Bonding over Dentin Replacement Materials


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Abstract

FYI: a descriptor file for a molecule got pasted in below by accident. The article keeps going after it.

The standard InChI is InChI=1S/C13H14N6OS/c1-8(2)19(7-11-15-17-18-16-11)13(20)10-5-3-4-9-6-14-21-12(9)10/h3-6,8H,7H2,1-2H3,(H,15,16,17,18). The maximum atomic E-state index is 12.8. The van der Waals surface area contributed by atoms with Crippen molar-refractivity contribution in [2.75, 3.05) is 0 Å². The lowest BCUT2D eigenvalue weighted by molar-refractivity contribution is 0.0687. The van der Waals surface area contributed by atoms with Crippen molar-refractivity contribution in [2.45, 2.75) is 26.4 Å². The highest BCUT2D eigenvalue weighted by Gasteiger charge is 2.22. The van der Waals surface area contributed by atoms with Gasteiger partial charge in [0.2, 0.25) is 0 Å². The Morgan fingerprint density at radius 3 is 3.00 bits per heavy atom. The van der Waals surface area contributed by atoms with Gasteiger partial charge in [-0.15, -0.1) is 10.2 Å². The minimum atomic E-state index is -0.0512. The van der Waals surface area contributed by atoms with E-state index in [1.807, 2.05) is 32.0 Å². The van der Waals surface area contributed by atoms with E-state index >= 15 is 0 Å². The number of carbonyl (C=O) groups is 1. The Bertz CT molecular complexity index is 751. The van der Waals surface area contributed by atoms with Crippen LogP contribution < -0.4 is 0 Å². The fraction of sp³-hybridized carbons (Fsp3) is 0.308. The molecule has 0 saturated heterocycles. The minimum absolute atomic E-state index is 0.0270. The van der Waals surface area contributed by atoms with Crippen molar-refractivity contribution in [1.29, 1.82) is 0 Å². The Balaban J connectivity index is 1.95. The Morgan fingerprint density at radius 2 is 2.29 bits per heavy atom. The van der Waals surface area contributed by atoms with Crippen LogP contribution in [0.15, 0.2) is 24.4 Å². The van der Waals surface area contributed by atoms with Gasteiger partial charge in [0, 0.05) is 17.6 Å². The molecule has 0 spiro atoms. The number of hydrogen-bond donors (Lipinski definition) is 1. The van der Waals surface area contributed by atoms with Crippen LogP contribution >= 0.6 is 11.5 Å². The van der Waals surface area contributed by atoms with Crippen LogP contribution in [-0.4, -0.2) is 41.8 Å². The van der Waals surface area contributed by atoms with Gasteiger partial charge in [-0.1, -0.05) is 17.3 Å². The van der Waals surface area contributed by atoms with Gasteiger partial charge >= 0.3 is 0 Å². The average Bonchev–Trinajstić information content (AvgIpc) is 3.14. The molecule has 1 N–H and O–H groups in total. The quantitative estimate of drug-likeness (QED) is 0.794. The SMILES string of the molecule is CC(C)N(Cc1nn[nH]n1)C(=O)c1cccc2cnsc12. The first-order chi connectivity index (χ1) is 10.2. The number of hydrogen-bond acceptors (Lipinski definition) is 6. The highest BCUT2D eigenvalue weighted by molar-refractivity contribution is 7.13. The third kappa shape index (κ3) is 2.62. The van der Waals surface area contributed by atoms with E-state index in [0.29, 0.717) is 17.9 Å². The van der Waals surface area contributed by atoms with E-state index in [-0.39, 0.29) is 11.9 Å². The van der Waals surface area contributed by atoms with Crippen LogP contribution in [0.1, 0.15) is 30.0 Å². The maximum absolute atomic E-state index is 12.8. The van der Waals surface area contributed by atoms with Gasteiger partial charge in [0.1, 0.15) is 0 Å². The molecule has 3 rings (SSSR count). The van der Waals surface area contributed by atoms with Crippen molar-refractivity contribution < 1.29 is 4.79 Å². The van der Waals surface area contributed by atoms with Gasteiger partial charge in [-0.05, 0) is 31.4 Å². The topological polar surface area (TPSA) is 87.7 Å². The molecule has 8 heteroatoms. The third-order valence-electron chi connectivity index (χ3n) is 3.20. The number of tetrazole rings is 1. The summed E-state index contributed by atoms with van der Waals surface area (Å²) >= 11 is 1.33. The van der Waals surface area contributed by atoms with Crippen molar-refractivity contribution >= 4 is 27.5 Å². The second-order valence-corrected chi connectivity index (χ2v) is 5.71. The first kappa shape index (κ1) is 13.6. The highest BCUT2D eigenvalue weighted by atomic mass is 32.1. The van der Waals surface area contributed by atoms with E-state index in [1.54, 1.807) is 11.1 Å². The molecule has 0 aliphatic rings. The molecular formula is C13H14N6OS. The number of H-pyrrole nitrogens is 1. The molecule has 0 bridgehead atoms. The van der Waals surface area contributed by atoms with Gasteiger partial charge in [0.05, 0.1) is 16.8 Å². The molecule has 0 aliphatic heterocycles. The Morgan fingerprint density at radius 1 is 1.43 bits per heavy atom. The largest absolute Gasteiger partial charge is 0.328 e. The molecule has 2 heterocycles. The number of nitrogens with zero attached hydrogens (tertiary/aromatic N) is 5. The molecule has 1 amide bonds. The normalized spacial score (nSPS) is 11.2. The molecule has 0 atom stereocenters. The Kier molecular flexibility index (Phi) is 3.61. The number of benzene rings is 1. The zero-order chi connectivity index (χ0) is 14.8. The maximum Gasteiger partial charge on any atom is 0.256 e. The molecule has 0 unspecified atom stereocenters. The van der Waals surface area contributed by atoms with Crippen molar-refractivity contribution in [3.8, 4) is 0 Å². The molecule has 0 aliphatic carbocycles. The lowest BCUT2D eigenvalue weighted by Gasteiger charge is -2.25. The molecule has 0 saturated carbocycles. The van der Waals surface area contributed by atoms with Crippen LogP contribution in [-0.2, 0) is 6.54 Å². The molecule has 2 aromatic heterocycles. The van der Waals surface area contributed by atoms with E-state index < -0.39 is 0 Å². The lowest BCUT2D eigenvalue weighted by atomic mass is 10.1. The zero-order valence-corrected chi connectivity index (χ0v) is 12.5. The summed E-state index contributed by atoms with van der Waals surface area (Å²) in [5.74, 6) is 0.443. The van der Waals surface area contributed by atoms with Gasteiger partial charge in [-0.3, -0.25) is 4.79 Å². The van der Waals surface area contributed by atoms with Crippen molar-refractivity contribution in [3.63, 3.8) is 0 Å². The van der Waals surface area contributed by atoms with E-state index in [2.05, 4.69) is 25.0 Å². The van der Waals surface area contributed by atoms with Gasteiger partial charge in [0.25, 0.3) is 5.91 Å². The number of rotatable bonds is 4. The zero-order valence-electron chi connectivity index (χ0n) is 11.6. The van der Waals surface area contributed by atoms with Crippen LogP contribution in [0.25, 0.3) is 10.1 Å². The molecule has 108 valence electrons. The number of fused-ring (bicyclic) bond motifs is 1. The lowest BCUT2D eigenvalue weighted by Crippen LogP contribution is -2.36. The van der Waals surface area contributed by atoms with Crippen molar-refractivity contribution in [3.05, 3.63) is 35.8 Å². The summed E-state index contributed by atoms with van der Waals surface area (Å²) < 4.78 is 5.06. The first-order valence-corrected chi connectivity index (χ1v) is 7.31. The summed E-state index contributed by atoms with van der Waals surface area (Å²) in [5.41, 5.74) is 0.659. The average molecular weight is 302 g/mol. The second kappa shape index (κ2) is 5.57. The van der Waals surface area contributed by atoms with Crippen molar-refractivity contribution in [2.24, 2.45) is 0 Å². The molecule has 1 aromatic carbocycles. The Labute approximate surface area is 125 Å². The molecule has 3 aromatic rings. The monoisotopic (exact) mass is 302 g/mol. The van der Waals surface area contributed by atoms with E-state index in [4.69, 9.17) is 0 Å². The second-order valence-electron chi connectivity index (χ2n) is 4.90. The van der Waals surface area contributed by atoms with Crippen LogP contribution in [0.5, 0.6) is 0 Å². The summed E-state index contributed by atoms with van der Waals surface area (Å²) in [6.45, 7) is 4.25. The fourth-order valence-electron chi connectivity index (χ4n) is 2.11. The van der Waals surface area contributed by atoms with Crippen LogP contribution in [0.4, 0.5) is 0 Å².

IntroductionDentin replacement materials are necessary in large cavities to protect the pulp and reduce the bulk of filling material. These materials are layered with a composite resin restorative material. Microleakage caused by poor bonding of composite resin to underlying dentin replacement material will result in pulp damage. The aim of this study was to characterize the interface between dentin replacement materials and composite resin and to measure the shear bond strength after dynamic aging.MethodsBiodentine (Septodont, Saint Maur-des-Fosses, France), Theracal LC (Bisco, Schaumburg, IL), and Fuji IX (GC, Tokyo, Japan) were used as dentin replacement materials. They were then overlaid with a total-etch and bonding agent or a self-etch primer and composite resin or a glass ionomer cement. All combinations were thermocycled for 3000 cycles. The interface was characterized using scanning electron microscopy and elemental mapping. Furthermore, the shear bond strength was assessed.ResultsThe Biodentine surface was modified by etching. The Theracal LC and Fuji IX microstructure was unchanged upon the application of acid etch. The Biodentine and glass ionomer interface showed an evident wide open space, and glass particles from the glass ionomer adhered to the Biodentine surface. Elemental migration was shown with aluminum, barium, fluorine, and ytterbium present in Biodentine from the overlying composite resin. Calcium was more stable. The bond strength between Theracal LC and composite using a total-etch technique followed by self-etch primer achieved the best bond strength values. Biodentine exhibited the weakest bond with complete failure of bonding shown after demolding and thermocycling.ConclusionsDynamic aging is necessary to have clinically valid data. Bonding composite resin to water-based dentin replacement materials is still challenging, and further alternatives for restoration of teeth using such materials need to be developed.HighlightsDynamic aging is important before testing material properties because this mimics the clinical use of the materials under study.Adequate bonding of restorative materials to underlying dentin replacement materials is necessary to reduce microleakage and thus maintain pulp vitality.Elemental migration occurs at the interphase, and this could affect the material chemistry and material performance in the long-term.Bonding composite resin to water-based dentin replacement materials is still challenging, and further alternatives for the restoration of teeth using such materials need to be developed.

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